When O-alkyl calix[4]arenes 9 and 10 were employed, the corresponding octahedral crystal structures 11 and 12, analogous to 1, were obtained as well (Supplementary Figs S1 and S2). Cage 11 spontaneously crystallised in DMF, whereas crystals of structure 12 required slow diffusion of acetonitrile on a tetrachloroethane (TCE) solution of the components. Although neither 10 nor uranyl nitrate are soluble in TCE, the mixture of both components becomes soluble after 3 days shaking in the presence of pyridine, as soon as cage 12 forms. Because of the presence of bulky O-alkyl chains at the lower rim of each calixarene, close packing of the octahedral cages was not observed. In cage 12, bearing long O-octyl chains, the octahedron was slightly distorted. Pyridinium cations, balancing the charges of both aggregates 11 and 12, could be located either inside or outside the cages. In 11, three pyridinium counterions are located within the facing propyl chains and in the inner cage of the octahedron diagonal. In the case of cage 12, bearing longer O-octyl chains, four counterions were observed in close packing inside the cage (together with a water molecule), whereas the remaining four counterions were outside.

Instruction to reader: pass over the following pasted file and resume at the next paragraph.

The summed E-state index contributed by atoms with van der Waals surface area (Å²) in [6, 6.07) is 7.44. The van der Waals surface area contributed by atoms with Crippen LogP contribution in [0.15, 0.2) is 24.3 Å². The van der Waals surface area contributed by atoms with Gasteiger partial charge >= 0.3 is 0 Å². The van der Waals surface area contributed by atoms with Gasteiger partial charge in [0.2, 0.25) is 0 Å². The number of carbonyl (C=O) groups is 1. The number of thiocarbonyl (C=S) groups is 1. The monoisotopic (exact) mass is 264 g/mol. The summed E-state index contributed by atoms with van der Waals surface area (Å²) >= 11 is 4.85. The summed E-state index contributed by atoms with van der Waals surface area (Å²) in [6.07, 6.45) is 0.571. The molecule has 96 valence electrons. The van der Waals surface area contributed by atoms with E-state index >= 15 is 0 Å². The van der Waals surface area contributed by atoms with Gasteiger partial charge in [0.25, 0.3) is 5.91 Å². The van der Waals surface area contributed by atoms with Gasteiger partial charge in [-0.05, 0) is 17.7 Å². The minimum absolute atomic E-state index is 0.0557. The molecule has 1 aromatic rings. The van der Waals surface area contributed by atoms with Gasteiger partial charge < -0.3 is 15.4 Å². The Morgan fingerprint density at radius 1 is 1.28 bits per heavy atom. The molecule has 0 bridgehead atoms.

Another Platonic solid, icosahedron 2 (Fig. 5a), was formed when calix[5]arene pentacarboxylic acid 8 was used. In this case, 12 calixarenes displaying a wide-open cone conformation are placed at the vertices, whereas 20 uranyl ions glue the ensemble at each of the faces. Twenty additional pyridinium ions are counterbalancing the negative charges, although only two were located for each capsule, in the space available at the lower rim between two spherical aggregates. Overall, the structure is made of 32 pieces and 20 counterions, a remarkably low number of components relative to other metallocages, such as Fujita's giant cage of slightly bigger size (72 pieces + 24 PF6 counterions)11. If we approximate the cage to a sphere, this would have a diameter of 3.65 nm and an outer volume of ca. 25.5 nm3.